Just like all other boards in Ontario, it is moving away from rote learning to try to get students to understand math at a deeper, more conceptual level.

“Just because we’re doing it, doesn’t mean we’re doing it well yet,” she says. “But it’s a learning process for teachers and that will come.”

Meyer has many acolytes, such as Paul Alves, president of the Ontario Association for Mathematics Education and a high school math teacher at Fletcher’s Meadow Secondary School in Brampton, Ont., northwest of Toronto.

“Teachers are really engaged by the way (Meyer) teaches math because when they try it they see the same thing — the excitement students have to do the math — and it changes the classroom. It invigorates it and energizes it, which wasn’t the case before,” Alves says.

That engagement is priceless, Alves says.

He says a teacher at another school dove headfirst into the new-school method for his Grade 9 applied math class. The class, he says, jumped from 40 per cent on the provincial tests using the old method to 70 per cent after implementing the new one.

Yet both Meyer and Alves say they aren’t advocating abandoning the classic “chalk-and-talk” style.

“At some point I need to know that kids can factor a quadratic equation, and sometimes you have to practise that skill to get good at it,” Alves says.

On the other side of the dividing line, old-school math teachers are just as vociferous.

Anna Stokke, a math professor at the University of Winnipeg, is a staunch defender of lecturing and practice.

She recently published a report with the C.D. Howe Institute that showed Canadian students’ math performance in international exams declined between 2003 and 2012.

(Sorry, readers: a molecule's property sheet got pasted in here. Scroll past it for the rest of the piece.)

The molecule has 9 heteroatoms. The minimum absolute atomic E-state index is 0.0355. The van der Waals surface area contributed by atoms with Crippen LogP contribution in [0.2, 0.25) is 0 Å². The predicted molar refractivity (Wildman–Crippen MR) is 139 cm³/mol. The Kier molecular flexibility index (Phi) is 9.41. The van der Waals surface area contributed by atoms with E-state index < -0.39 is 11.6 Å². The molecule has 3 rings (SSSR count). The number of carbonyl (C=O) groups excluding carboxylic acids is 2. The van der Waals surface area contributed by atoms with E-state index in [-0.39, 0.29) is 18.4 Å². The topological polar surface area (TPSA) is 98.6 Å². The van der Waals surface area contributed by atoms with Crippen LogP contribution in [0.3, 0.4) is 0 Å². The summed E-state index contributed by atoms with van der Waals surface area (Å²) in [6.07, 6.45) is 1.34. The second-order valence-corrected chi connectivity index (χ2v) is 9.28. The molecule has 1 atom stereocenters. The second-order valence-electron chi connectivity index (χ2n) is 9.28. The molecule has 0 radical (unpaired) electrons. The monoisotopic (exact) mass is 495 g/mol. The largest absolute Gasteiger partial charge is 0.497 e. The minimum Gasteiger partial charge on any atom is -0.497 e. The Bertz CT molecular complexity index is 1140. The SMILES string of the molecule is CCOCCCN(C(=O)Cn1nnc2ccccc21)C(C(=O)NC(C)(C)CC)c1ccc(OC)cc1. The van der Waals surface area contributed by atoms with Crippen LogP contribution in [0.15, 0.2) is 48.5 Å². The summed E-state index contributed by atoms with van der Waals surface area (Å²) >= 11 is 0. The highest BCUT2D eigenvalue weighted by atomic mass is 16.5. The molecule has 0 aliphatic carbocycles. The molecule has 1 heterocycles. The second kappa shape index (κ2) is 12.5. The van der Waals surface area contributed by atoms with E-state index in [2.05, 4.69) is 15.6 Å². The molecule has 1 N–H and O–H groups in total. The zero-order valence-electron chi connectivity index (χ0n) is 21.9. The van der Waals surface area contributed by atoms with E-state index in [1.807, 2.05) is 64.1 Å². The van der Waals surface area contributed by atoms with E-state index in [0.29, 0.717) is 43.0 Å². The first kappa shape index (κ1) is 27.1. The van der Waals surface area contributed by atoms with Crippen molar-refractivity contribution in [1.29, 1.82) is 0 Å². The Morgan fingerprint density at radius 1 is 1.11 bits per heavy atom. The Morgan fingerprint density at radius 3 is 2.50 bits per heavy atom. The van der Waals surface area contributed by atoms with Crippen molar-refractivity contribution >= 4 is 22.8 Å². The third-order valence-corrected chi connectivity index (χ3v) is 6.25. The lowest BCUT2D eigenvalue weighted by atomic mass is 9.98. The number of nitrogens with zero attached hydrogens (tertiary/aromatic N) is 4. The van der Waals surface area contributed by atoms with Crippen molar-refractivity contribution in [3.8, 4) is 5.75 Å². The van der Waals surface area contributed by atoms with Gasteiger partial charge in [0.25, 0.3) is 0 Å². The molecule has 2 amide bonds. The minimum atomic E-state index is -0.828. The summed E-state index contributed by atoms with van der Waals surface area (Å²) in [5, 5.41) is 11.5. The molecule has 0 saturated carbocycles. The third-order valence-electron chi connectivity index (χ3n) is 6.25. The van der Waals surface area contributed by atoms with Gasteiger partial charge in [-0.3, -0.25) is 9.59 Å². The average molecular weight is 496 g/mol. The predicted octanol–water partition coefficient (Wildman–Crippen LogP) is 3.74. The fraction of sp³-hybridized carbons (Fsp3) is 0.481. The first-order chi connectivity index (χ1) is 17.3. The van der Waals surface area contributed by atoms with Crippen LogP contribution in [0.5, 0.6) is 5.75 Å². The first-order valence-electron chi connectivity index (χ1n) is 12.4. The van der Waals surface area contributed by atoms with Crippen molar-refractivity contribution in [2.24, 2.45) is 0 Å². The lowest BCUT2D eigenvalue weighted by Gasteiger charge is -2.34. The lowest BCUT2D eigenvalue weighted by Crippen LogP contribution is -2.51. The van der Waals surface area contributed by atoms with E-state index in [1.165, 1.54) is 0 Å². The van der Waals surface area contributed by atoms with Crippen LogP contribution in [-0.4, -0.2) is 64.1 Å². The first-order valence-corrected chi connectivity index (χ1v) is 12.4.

Stokke blames the decline on the style promoted by Meyer, which she dubs “discovery-based learning.”

“A direct method is a more effective way to teach,” she says.

“So guys like Dan Meyer will say, ‘We’re going to spend the next week building a birdhouse and you’ll need to use measurements to figure out dimensions,’ and the kids will learn about area and volume and all that. Then a week goes by and what have you learned? How to build a birdhouse.”

Meyer fires back, calling Stokke’s research simplistic.

“The best teaching is some shade of grey, where before the teacher talks about what to do, the teacher gives students some reason to care and some background on how to care,” he says.

“None of this suggests teachers shouldn’t explain or lecture.”

Stokke does offer Meyer and his disciples an olive branch in her report, saying 20 per cent of math teaching time can be used for these “alternative methods.”

“I’m trying to be objective and I don’t want to tell teachers they can’t use a particular method at all, but I want to be clear on which methods have been shown to work and which haven’t.”

Having said all that, Stokke admits that her research can’t conclusively pinpoint discovery-based learning as the reason for Canada’s faltering math scores.

Her research reinforces an assessment by the Organization for Economic Co-operation and Development in 2012, where 65 countries took part in the Program of International Student Assessment that examined math skills of 15-year-olds. Canada fell in those scores as well.

Her report found every province declined in math scores except for Quebec.

Annie Savard, a math education professor at McGill University, said her research indicates the difference may be rooted in training.

In Quebec, students go to teachers’ college for four years, as opposed to a one-year program that follows a bachelor’s degree in the rest of the country. Ontario is set to move to two years in the fall.

And if you read my posts on the two, you’ll find that I agree with some of what each of them say, and disagree with some. And I would find the whole “debate” laughable if it weren’t for the sobering fact that children are drawn unwillingly into ideology.

Cathy Bruce, a math education professor at Trent University, is tired of the so-called “math wars.”

“It takes away from figuring out what is happening to Canadian students. The solution is likely somewhere in the middle.”

I suspect that the solution lies in paying close attention to your students. They cannot possibly go from A to B if you have no sense where A is. (Or, as Anna Stokke would likely point out, if you don’t understand B yourself.)

Returning to the classroom

After 20 years of teaching, I took a foray into bureaucracy. For five years, I conducted and coordinated research and evaluation in my school district, and for the past two years, I’ve been on secondment to the government, working in various areas of curriculum development.